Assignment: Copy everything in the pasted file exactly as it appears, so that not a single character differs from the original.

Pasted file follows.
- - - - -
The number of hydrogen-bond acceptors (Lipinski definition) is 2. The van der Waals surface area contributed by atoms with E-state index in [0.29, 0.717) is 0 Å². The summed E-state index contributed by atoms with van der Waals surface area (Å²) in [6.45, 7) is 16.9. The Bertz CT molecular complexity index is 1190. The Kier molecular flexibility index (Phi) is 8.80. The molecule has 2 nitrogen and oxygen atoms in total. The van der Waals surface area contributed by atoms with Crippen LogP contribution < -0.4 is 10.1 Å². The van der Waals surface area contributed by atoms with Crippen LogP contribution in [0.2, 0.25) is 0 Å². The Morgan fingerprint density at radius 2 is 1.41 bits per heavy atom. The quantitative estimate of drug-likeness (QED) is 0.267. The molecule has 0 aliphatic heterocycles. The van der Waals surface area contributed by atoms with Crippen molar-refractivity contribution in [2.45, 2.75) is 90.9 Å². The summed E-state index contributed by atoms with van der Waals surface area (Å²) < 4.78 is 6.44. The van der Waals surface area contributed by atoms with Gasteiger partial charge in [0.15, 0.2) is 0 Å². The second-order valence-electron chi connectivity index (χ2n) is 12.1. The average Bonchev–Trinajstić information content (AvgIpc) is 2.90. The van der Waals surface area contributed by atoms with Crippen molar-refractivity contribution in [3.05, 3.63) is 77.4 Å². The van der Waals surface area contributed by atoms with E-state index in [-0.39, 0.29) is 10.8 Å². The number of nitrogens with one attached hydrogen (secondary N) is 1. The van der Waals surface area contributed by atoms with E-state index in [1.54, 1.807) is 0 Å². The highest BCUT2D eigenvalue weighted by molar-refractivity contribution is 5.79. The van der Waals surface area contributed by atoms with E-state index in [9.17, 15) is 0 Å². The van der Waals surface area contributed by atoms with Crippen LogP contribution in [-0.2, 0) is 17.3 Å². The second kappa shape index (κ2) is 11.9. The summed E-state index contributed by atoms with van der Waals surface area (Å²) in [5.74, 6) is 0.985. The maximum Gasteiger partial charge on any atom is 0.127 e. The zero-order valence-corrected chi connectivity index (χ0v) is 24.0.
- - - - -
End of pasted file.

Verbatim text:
The number of hydrogen-bond acceptors (Lipinski definition) is 2. The van der Waals surface area contributed by atoms with E-state index in [0.29, 0.717) is 0 Å². The summed E-state index contributed by atoms with van der Waals surface area (Å²) in [6.45, 7) is 16.9. The Bertz CT molecular complexity index is 1190. The Kier molecular flexibility index (Phi) is 8.80. The molecule has 2 nitrogen and oxygen atoms in total. The van der Waals surface area contributed by atoms with Crippen LogP contribution < -0.4 is 10.1 Å². The van der Waals surface area contributed by atoms with Crippen LogP contribution in [0.2, 0.25) is 0 Å². The Morgan fingerprint density at radius 2 is 1.41 bits per heavy atom. The quantitative estimate of drug-likeness (QED) is 0.267. The molecule has 0 aliphatic heterocycles. The van der Waals surface area contributed by atoms with Crippen molar-refractivity contribution in [2.45, 2.75) is 90.9 Å². The summed E-state index contributed by atoms with van der Waals surface area (Å²) < 4.78 is 6.44. The van der Waals surface area contributed by atoms with Gasteiger partial charge in [0.15, 0.2) is 0 Å². The second-order valence-electron chi connectivity index (χ2n) is 12.1. The average Bonchev–Trinajstić information content (AvgIpc) is 2.90. The van der Waals surface area contributed by atoms with Crippen molar-refractivity contribution in [3.05, 3.63) is 77.4 Å². The van der Waals surface area contributed by atoms with E-state index in [-0.39, 0.29) is 10.8 Å². The number of nitrogens with one attached hydrogen (secondary N) is 1. The van der Waals surface area contributed by atoms with E-state index in [1.54, 1.807) is 0 Å². The highest BCUT2D eigenvalue weighted by molar-refractivity contribution is 5.79. The van der Waals surface area contributed by atoms with E-state index in [9.17, 15) is 0 Å². The van der Waals surface area contributed by atoms with Crippen LogP contribution in [-0.2, 0) is 17.3 Å². The second kappa shape index (κ2) is 11.9. The summed E-state index contributed by atoms with van der Waals surface area (Å²) in [5.74, 6) is 0.985. The maximum Gasteiger partial charge on any atom is 0.127 e. The zero-order valence-corrected chi connectivity index (χ0v) is 24.0.